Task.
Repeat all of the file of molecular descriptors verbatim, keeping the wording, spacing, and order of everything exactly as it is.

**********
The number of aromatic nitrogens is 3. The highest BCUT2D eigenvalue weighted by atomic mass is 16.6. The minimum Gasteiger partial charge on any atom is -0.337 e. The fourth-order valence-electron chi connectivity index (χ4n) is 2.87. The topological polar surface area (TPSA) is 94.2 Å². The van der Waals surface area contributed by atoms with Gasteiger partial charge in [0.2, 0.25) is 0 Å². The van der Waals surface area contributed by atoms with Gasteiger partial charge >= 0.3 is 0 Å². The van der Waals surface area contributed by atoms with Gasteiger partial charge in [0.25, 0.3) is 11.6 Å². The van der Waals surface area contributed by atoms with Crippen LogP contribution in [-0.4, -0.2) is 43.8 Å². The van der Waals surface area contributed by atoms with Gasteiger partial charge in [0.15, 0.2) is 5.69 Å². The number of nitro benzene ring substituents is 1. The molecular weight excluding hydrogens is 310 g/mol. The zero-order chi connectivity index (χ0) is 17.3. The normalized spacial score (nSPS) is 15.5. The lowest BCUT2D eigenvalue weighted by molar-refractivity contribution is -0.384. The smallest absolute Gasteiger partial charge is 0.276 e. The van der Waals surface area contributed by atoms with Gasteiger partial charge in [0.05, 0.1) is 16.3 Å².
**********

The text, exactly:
The number of aromatic nitrogens is 3. The highest BCUT2D eigenvalue weighted by atomic mass is 16.6. The minimum Gasteiger partial charge on any atom is -0.337 e. The fourth-order valence-electron chi connectivity index (χ4n) is 2.87. The topological polar surface area (TPSA) is 94.2 Å². The van der Waals surface area contributed by atoms with Gasteiger partial charge in [0.2, 0.25) is 0 Å². The van der Waals surface area contributed by atoms with Gasteiger partial charge >= 0.3 is 0 Å². The van der Waals surface area contributed by atoms with Gasteiger partial charge in [0.25, 0.3) is 11.6 Å². The van der Waals surface area contributed by atoms with Crippen LogP contribution in [-0.4, -0.2) is 43.8 Å². The van der Waals surface area contributed by atoms with Gasteiger partial charge in [0.15, 0.2) is 5.69 Å². The number of nitro benzene ring substituents is 1. The molecular weight excluding hydrogens is 310 g/mol. The zero-order chi connectivity index (χ0) is 17.3. The normalized spacial score (nSPS) is 15.5. The lowest BCUT2D eigenvalue weighted by molar-refractivity contribution is -0.384. The smallest absolute Gasteiger partial charge is 0.276 e. The van der Waals surface area contributed by atoms with Gasteiger partial charge in [0.05, 0.1) is 16.3 Å².